Diagnosis: In my opinion, setting up bus mastering IDE under Windows 95 has the lowest value (measured as the ratio of true performance improvement to implementation hassle and cost) of just about anything you can do to optimize your machine. There are so many different problems that they cause, and so many pieces of hardware and software they don't work with, that I no longer bother with them due to the minuscule improvements I see when using them. In short, if the problem appears after installing these drivers, I generally recommend uninstalling and forgetting about them. Below I list some specific gotchas and incompatibilites to watch out for. When you see how long it is (and I am sure that it is not comprehensive) you will know why I don't bother with these drivers any more.


Recommendation: First of all, read this section in the Reference Guide that discusses the requirements for running PCI IDE bus mastering. Then also read this section on IDE bus mastering in general. Then, consult the list below for possible specific causes of your problems; you may find something here that will help you fix the trouble, but it is just as likely that you will simply find confirmation that they just are not going to work with your PC:



I installed PCI IDE bus mastering and I notice little or no speed improvement (or performance decreased)


Explanation: In an attempt to improve performance on your system under Windows 95, you have installed bus mastering drivers. While the drivers work, there is no great performance improvement, as you may have been expecting.


Diagnosis: Join the club. As I've said elsewhere on this site, I find all the hoo-hah about bus mastering drivers totally amazing. Why they are so hyped up, considering that they have so many compatibility and installation problems and they provide so little real benefit for the average person, is totally beyond me. Oh well.





I want to enable 32-bit disk access under Windows 3.x but it does not work on my system


Explanation: There is an option in Windows 3.x to enable so-called "32-bit disk access" but whenever you enable it, an error message is generated saying that a problem occurred and you have to turn it off.


Diagnosis: First of all, this feature was totally misnamed by Microsoft. There is no such thing as "32-bit access" to an IDE hard disk, because the IDE/ATA interface is 16 bits wide. The 32 bits being talked about here really refer to the use of 32-bit protected-mode software to access the hard disk. In essence, its simply about using better drivers to access the disk instead of using the native BIOS disk routines. The problem is that Windows 3.x ships only with an ancient generic driver that is five years old and does not handle modern hard disks properly. Unless you are using an older hard disk, you need a specific driver to handle your disk to enable this feature.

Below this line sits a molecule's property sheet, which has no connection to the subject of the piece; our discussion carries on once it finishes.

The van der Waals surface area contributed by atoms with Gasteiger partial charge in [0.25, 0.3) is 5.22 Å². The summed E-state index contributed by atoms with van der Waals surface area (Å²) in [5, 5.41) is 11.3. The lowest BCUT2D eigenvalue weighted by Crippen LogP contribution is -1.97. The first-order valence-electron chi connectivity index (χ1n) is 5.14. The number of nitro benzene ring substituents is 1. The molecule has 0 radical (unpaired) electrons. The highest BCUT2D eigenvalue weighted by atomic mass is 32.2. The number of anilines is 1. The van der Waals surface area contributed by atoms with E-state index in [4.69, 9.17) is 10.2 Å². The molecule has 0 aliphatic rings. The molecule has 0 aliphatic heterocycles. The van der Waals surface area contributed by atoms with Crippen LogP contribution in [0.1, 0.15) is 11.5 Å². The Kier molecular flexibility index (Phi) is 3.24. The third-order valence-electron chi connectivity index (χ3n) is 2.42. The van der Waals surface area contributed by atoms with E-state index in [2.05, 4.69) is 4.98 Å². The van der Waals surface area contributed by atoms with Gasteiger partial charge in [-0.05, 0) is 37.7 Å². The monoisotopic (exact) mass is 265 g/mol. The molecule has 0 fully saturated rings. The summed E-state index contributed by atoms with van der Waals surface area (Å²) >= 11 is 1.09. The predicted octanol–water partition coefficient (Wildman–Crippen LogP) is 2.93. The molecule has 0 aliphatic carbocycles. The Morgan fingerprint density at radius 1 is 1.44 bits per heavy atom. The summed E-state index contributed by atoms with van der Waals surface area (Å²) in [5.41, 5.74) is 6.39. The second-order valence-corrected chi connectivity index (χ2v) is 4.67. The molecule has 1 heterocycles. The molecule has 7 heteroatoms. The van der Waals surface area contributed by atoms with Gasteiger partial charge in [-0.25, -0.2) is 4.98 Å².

There is frequent access to the hard disk when working within Windows, even without actually performing file operations. For example, frequent disk access when swapping between open applications


Explanation: The system seems to be going to the hard disk a lot, even when you are working only with items that are already in memory. For example, when scrolling up and down in a large file, there may be a pause while the hard disk is activated. You may especially notice it when swapping between applications.


Diagnosis: The most usual cause of this sort of behavior is what is called thrashing. This refers to the excessive use of virtual memory paging to compensate for having insufficient real physical memory to hold all of the applications and data that are in use. Especially if you are using many applications or large files, and also if there isn't a great deal of real memory in the PC, the operating system will have to move some of the contents of memory to the hard disk when it runs out of space. Then, when you need whatever was swapped to disk, it is loaded and something else is swapped to the disk. This is a supply and demand situation; the only way to resolve it is to increase the supply of real memory, or reduce the demand created by applications and data open simultaneously.